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Tooltip plugins are generally some of the most underused and underrated plugins around.
In case you’re unfamiliar with the term, a “tooltip” is a little popup that appears when a user hovers his or her cursor over or clicks on a particular icon or a highlighted word or phrase. They’re mainly used to display explanatory text that not every reader will need to go through (hence the name “tooltip”)—for example, to define a word of jargon or a little tip of basic information relevant to the text or webpage at hand.
Tooltips are a fantastic way to present a significant amount of info in an extremely concise manner. Used in moderation, they are sure to boost reader engagement on your blog.
Here’s a list of the 7 top tooltip plugins.
CM Tooltip Glossary is an excellent tooltip plugin, with great functionality.
From its name, you should be able to guess this plugins top selling point—its ability to create a glossary of tooltips, rather than just inserting random tooltips, without having any real way of keeping track of them.
Once you define your glossary terms (tooltipped words and phrases), the plugin can parse each post or page to add links to wherever those words are found.
The standard design for CM Tooltip is an underline to highlight a tipped word/phrase, and a nondescript popup with a solid color background. Its design is quite plain, which isn’t necessarily a bad thing considering the fact that readability is important in tooltips.
The developers behind CM Tooltip Glossary have several paid add-ons for users to choose from, including one that tracks your tooltips’ statistics and another that integrates a few more design skins.
Next on our list is WordPress Tooltips. This is quite a powerful little plugin that gives you a great deal of customization ability and options for your tooltips.
Besides having the same glossary functionality that CM Tooltip Glossary features, WordPress Tooltips also allows you to add multiple types of content to each tooltip: text, images, links, videos, radio, and mp4 are all possible (careful, though, overboarding on too many types of content in your tooltips could be a real put-off to your readers).
7 preset color schemes and 9 trigger methods are also available to choose from in this nifty plugin.
Simple Tooltips is exactly that: it’s an incredibly simple yet effective way to add tooltips to your site. Setup takes only moments, as does the addition of each new tooltip.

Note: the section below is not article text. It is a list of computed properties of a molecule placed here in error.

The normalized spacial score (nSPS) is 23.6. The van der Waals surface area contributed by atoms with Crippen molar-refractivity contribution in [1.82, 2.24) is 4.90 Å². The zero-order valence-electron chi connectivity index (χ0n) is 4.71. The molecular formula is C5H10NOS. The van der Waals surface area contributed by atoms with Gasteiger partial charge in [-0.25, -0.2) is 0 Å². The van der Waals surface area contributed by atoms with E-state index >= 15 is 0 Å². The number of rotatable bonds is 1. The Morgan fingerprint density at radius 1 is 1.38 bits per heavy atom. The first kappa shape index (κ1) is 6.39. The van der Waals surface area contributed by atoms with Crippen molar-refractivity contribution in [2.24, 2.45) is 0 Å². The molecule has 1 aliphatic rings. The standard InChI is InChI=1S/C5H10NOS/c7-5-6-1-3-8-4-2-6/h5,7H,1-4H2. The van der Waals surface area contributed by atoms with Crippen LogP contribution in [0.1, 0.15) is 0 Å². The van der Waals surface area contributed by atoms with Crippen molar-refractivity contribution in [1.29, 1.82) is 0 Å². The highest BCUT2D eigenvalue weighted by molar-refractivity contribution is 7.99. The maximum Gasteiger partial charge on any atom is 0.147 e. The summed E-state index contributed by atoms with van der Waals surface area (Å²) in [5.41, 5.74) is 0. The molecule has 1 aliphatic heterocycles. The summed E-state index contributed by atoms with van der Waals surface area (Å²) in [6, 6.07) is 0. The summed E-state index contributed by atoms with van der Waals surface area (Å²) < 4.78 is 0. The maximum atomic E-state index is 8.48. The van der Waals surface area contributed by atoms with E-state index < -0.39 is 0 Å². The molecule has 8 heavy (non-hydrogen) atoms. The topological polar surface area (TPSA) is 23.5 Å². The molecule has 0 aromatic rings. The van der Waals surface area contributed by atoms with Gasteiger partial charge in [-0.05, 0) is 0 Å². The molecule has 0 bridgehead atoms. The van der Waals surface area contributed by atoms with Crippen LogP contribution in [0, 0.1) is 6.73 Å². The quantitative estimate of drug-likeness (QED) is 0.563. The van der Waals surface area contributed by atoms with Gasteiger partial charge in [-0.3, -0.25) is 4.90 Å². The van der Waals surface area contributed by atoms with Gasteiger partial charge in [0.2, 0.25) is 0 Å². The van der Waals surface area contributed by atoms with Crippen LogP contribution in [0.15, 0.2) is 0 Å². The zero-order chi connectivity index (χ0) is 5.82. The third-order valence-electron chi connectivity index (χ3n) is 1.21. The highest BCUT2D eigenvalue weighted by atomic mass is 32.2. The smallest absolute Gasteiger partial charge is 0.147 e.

To create a tooltip, all you needs to do is add the class “tooltips” to the targeted HTML element. The tooltip content will be taken from the title attribute.
Due to its focus on simplicity, Simple Tooltips doesn’t come with a whole lot of functionality apart from a few customizable color settings. It’s a great choice for those who just need basic tooltips without many bells and whistles to run through.
Responsive Mobile-Friendly Tooltip is a versatile and intuitive tooltip plugin. The plugin’s responsiveness allows it to control the maximum width value of the tooltips when viewed on wide and narrow screens.
Like its predecessor on this list—Simple Tooltips—Responsive Mobile-Friendly Tooltip is a breeze to use: the plugin adds a shortcode to your website, which is used to create each tooltip. The shortcode is available for use, right from a little icon in the post editor’s toolbar. So there’s little you have to do other than key in the tooltip content.
Easy Tooltip is a tooltip plugin that’s quite similar to Responsive Mobile-Friendly Tooltip.
Simply download, install, and activate the plugin, and a new shortcode button for the plugin will show up in your tinyMCE. Click on it, and follow through with the steps, and you’ve created a tooltip.
There’s also a manual method of creating a new tooltip described on the plugin download page. To further customize the plugin, you’ll have to delve into its CSS.
With iWR Tooltip, you can create tooltips on your website using either of the two manual methods.
First, there’s the shortcode method: [iwrtooltip title=”content of the tooltip”]tipped word or phrase[/iwrtooltip].
Alternatively, the HTML tag method will also get you there just as quick: <a class=”normalTip” title=”content of the tooltip” href=”#”>tipped word or phrase</a>
You should use whichever method you find easier. To customize the design of the tooltip, you’ll need to hit up its CSS files.
Tippy is quite a popular tooltip plugin, having accumulated the most downloads of any plugin on this list.
Tippy is quite powerful and easy to use. The plugin allows you to create highly configurable tooltips. You can personalize the tooltips behavior through its settings page on the WordPress dashboard.
The tooltips can be set to automatically show when the page loads, without even having to be triggered. In case you don’t enable the autoshow option, two triggers—hover and click—are available to choose from. You can customize the amount of time it takes (in millisecond units) for the tooltip popup to fade in and out.
Tippy has many other options and variations for users to play around with.
I believe that tooltip plugins are undiscovered tools of the future. I hope that this post will help bring awareness to the tooltip plugin niche, and to inform people just how easy it is to create tooltips (particularly with some plugins).
My personal favorite on this list is #2, WordPress Tooltips, though Tippy clocks in at a very close second.
Which tooltip plugin is your favorite?
Jonathan John is a WordPress enthusiast and freelance blogger. He loves comparing WordPress plugins and themes, sharing the latest Automattic news, and helping non-techies get the most out of the world’s favorite CMS.